I’ve been working on a project to create fake countries with detailed maps that look like they were taken from Google Maps. Why? Dunno. I’m having a hard time with the coastline generation and the hill shading. I not a programmer by trade and have no official training, though – it’s just a hobby. I’m working on this in Obj-C and Cocoa.

I also am working on an epidemiological model of malaria spreading in a village. Working on this in Processing.

Ooh, epidemiology. I always loved cellular automata – my biggest teen hack was a version of the Game of Life, with the display code in Applesoft BASIC and the core recalc loop in 6502 assembly. Bet Processing is fun!

Fugitive, I know what you mean. Game playing has taken a huge hit lately, there’s not enough time to do both. I got inspired by my boss, who does side hacking purely as a creative outlet. (And also by Beardyman, who makes the kind of music I wish I could come close to making… if I finish my project, that is…)

Candide, what language are you working in?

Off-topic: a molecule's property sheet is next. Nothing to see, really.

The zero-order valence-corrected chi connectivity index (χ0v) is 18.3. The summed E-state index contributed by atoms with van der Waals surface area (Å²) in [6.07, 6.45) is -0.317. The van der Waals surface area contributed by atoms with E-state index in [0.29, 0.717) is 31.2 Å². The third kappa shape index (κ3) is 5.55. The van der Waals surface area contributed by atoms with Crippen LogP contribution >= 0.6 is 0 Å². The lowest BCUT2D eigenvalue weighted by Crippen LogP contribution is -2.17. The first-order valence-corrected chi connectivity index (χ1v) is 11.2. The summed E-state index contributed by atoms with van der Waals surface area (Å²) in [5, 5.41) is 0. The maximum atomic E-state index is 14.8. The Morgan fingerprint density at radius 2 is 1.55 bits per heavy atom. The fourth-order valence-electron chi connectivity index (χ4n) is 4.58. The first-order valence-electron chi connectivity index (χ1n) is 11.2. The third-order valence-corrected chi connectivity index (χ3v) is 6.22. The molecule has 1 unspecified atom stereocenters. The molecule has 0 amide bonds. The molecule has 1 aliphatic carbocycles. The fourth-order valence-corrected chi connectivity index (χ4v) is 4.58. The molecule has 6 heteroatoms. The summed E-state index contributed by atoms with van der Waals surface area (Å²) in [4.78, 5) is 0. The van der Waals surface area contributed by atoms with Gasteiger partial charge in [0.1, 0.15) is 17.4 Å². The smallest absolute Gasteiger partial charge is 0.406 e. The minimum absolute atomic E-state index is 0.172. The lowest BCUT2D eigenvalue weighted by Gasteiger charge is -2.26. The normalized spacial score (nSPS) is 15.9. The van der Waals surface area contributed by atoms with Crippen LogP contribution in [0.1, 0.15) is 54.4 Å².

I want better notification for gigs by bands I care about. I’m sick of discovering them two days before (or worse, two days after). I’m writing a website that will email you with information whenever a gig is announced by a band you care about in your city.

The project is a good opportunity to try writing a web-app in “modern” python. I’m using Python 3, an ORM (so data from the database is represented using native python objects) and an undecided templatig system. It will all be exposed to the user using a Python webserver too.

I’ve finished the core data model, so now I have to write all the edge bits and stick them on:

  • Website frontend
  • Email system
  • Gig finder

Hope to have the website up within a week, once that’s done this will start feeling like a project with an end in sight.

Wow, I want that. Hook me up with a beta invite please! Are you going to host it in some cloud or other? Single server or horizontally scalable? What’s your web-scraping (gig-harvesting) story?

It’s a computationally trivial project, so Single Server Forever scaling. It will just go on the same machine as my other websites.

Gig scraping is going to be the hardest part of the project. I’ve written a HTML scraper once before (in Python) (to get my mobile phone account balance) and it’s not fun. Some gig guides use javascript too, but hopefully there’s a simple backend URL I can hit. There are multiple gig guides per state and then a small number of global ones (label sites,, etc). So that’s a lot of custom parsers :)